I cant speak for you but i know from my perspective of being in those shoes, he's not ready for it. I am "clingy" for lack of a better term meaning i love to be around the person I chose to date... in the end, if you cant spend every day with that person when you are dating because you need space etc, you probably cant marry him, sleep next to him, come home to him.
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  6. #26
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    in the end, if you cant spend every day with that person when you are dating because you need space etc, you probably cant marry him, sleep next to him, come home to him.
    I think there is a difference between wanting to spend time with someone you love, and being threatened when they spend time with others. Most healthy couples spend time apart with their friends at some point. Now, you might miss the person or want to be with them, but you should not be making "comments".

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  7. #27
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    If you have the slightest doubt, end it.

    I had doubts about my first husband before we got married. I should have listened to them. He turned out to be a thousand times worse than my doubts. (My mom also had doubts but didn't tell me until he turned out to be a rat.)

    I never had a single doubt about my second husband, and we've been happily married for over 25 years.

    Listen to your instincts.

  8. #28
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    Quote Originally Posted by Knifegill View Post
    Not needy. Clingy control freak. If he can't trust you, then you can't trust him.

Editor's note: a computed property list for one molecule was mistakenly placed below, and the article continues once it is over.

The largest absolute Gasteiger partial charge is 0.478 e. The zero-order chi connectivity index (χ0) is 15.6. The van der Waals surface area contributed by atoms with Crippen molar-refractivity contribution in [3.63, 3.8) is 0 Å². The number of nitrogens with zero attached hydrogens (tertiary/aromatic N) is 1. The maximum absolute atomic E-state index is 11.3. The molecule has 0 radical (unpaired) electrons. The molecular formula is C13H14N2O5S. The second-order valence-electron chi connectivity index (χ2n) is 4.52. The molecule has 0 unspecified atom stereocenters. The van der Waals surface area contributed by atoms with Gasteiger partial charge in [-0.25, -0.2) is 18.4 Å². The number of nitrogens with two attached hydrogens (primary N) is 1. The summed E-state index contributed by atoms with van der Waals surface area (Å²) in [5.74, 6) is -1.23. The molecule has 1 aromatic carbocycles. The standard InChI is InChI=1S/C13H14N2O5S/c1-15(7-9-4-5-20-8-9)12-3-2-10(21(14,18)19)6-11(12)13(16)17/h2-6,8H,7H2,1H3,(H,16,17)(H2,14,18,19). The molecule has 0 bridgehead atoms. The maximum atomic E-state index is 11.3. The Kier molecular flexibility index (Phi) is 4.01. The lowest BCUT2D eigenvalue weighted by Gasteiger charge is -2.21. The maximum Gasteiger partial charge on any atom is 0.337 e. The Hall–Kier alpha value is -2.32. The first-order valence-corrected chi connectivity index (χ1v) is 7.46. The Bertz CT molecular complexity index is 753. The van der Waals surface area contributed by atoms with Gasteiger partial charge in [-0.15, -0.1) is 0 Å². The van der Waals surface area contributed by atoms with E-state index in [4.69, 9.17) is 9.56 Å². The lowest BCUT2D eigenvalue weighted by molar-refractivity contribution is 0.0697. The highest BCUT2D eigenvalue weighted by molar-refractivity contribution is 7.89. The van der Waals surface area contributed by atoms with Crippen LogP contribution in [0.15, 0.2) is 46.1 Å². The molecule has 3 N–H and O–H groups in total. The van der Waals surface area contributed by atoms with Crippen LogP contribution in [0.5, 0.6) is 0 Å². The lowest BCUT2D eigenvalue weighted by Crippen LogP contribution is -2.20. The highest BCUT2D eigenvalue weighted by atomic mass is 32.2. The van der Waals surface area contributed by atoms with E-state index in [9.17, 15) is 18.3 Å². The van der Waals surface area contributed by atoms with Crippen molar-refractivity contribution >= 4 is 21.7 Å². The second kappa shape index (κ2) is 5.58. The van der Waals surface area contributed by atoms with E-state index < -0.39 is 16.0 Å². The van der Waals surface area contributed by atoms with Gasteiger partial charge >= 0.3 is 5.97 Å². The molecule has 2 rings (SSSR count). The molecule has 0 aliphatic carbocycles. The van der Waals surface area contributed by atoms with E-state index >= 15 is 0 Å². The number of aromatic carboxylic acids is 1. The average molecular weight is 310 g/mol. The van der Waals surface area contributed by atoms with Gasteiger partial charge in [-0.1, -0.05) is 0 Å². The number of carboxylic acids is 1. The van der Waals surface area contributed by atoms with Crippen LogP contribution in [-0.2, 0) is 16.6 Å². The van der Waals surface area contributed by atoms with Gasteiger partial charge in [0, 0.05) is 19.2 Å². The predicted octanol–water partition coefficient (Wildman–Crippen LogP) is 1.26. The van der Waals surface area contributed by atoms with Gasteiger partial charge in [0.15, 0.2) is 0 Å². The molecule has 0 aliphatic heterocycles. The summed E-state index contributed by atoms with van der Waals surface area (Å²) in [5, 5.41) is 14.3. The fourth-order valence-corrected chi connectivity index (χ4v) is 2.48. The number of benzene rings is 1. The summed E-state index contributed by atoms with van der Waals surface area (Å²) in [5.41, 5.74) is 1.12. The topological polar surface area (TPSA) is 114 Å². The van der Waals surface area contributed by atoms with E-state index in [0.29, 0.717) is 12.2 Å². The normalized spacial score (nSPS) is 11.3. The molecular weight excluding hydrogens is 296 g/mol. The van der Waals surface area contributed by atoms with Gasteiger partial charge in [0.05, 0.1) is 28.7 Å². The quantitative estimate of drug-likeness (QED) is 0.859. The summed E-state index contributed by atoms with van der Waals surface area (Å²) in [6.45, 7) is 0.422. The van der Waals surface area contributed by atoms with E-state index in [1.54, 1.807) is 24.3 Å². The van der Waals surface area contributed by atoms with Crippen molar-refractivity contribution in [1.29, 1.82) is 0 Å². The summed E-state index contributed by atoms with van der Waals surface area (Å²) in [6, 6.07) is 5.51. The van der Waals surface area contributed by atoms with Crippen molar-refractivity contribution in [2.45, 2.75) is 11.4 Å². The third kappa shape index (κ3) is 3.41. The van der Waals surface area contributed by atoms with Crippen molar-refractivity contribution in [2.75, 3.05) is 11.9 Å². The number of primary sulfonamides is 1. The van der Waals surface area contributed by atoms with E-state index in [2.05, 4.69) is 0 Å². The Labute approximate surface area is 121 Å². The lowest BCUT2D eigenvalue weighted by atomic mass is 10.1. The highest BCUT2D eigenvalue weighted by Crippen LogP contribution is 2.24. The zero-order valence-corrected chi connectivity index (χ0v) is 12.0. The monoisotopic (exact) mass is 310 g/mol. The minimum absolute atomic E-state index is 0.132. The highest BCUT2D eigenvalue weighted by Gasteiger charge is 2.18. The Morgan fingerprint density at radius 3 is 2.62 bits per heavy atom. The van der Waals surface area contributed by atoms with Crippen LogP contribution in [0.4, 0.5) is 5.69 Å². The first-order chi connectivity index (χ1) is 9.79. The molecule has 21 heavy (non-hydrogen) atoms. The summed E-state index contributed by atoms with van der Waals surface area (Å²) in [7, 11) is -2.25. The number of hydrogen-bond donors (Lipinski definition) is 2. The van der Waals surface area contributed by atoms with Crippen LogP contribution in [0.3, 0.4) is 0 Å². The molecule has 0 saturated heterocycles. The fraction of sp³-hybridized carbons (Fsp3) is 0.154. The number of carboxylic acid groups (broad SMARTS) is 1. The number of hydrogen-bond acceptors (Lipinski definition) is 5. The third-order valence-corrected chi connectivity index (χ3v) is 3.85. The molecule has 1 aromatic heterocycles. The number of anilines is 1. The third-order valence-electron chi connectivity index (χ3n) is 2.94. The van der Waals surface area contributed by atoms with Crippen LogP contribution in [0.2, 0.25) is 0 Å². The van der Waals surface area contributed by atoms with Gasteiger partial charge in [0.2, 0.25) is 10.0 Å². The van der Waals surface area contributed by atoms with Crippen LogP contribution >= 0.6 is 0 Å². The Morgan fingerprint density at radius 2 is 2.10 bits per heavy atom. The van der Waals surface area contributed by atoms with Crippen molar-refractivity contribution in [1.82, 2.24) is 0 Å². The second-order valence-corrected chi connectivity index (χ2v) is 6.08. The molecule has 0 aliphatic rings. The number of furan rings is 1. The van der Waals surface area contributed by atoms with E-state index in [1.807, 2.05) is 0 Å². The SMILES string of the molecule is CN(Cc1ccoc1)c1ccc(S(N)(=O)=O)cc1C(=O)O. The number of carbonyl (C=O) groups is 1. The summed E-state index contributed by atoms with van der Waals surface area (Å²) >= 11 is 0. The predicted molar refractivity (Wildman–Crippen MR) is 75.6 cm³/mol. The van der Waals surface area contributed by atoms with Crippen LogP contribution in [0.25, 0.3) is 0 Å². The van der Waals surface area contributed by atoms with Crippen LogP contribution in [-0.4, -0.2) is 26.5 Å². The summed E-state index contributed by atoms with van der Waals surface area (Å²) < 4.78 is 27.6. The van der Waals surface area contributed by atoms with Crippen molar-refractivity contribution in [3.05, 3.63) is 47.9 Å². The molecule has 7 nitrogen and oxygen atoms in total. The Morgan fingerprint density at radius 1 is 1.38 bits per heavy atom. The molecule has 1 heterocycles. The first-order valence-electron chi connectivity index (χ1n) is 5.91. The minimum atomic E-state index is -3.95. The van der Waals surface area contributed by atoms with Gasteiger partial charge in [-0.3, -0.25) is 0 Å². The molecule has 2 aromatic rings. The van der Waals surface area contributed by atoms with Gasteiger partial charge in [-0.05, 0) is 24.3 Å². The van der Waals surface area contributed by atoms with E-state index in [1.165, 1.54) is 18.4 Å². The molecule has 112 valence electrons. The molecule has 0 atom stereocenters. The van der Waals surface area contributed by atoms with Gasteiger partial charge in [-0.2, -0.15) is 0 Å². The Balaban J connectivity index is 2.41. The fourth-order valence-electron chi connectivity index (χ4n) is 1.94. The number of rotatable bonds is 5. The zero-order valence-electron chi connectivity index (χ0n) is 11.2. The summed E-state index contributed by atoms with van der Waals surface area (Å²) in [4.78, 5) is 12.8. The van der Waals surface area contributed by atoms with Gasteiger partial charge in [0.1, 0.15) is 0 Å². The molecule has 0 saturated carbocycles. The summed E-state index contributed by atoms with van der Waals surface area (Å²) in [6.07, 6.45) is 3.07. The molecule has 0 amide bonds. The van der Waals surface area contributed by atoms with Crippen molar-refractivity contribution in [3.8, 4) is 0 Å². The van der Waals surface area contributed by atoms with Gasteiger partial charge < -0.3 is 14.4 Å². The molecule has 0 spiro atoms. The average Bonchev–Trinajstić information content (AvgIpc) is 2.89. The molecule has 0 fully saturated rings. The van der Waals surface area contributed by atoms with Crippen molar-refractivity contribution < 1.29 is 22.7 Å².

BINGO. And usually, it's because he's doing something that he feels guilty about, and is projecting his own guilt onto you. I've played that game (or rather, been played BY that game) a few too many times to let it stand...
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  9. #29
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    Honestly, it does seem like both of you are suffering from signs of neediness and lack of good boundaries. On the one hand, you have him wanting to control and monitor your actions, as well as take up a substantial amount of your time from a distance. As well as he doesn't feel like he measures up (a marked sign of low self confidence). On the other hand, it seems like you are trying to rationalize his behavior for him, instead of seeing the warning signs. But, when there are emotions involved, they can muddle the waters, making it very hard to see things for what they are.

    The best write up of these issues that I have run across is the article at What is needy

  10. #30
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    Anytime you ask for relationship advice online everybody tells you to dump him. However, in this case, I agree. Run. And don't use facebook at all for a while.

    Years ago I was with someone who was like a black hole in the room expecting me to fill it all up. I had to change my phone number and absolutely never respond to any contact. I was stalked for a little while, which was scary and creepy, but then it stopped and I slowly crawled out of my old life into a new one, thanks to various 12-step programs for people who attract alkies and druggies and other types with black holes where a soul ought to be.